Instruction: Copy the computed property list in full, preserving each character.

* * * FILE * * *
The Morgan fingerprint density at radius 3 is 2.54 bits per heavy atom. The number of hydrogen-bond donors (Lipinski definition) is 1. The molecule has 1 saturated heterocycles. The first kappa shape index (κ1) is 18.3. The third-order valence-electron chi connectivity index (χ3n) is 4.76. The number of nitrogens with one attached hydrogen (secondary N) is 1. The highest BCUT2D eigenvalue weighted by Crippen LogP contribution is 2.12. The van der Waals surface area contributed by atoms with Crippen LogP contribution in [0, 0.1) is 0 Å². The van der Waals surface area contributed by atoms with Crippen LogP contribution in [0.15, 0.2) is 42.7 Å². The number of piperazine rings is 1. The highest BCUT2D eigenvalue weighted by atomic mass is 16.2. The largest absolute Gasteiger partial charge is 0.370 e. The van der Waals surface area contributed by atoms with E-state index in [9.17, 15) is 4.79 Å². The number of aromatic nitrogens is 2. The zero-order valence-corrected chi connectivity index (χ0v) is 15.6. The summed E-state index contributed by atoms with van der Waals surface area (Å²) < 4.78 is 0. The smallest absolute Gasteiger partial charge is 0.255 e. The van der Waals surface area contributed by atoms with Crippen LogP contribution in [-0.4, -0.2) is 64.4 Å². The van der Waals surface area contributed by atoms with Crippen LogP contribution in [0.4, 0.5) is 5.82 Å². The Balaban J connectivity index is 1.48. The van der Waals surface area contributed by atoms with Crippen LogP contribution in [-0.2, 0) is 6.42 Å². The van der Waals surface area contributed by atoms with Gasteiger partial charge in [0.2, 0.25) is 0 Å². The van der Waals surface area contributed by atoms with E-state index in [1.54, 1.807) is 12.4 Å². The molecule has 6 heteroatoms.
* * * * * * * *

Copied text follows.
The Morgan fingerprint density at radius 3 is 2.54 bits per heavy atom. The number of hydrogen-bond donors (Lipinski definition) is 1. The molecule has 1 saturated heterocycles. The first kappa shape index (κ1) is 18.3. The third-order valence-electron chi connectivity index (χ3n) is 4.76. The number of nitrogens with one attached hydrogen (secondary N) is 1. The highest BCUT2D eigenvalue weighted by Crippen LogP contribution is 2.12. The van der Waals surface area contributed by atoms with Crippen LogP contribution in [0, 0.1) is 0 Å². The van der Waals surface area contributed by atoms with Crippen LogP contribution in [0.15, 0.2) is 42.7 Å². The number of piperazine rings is 1. The highest BCUT2D eigenvalue weighted by atomic mass is 16.2. The largest absolute Gasteiger partial charge is 0.370 e. The van der Waals surface area contributed by atoms with E-state index in [9.17, 15) is 4.79 Å². The number of aromatic nitrogens is 2. The zero-order valence-corrected chi connectivity index (χ0v) is 15.6. The summed E-state index contributed by atoms with van der Waals surface area (Å²) < 4.78 is 0. The smallest absolute Gasteiger partial charge is 0.255 e. The van der Waals surface area contributed by atoms with Crippen LogP contribution in [-0.4, -0.2) is 64.4 Å². The van der Waals surface area contributed by atoms with Crippen LogP contribution in [0.4, 0.5) is 5.82 Å². The Balaban J connectivity index is 1.48. The van der Waals surface area contributed by atoms with Crippen LogP contribution in [-0.2, 0) is 6.42 Å². The van der Waals surface area contributed by atoms with Gasteiger partial charge in [0.2, 0.25) is 0 Å². The van der Waals surface area contributed by atoms with E-state index in [1.54, 1.807) is 12.4 Å². The molecule has 6 heteroatoms.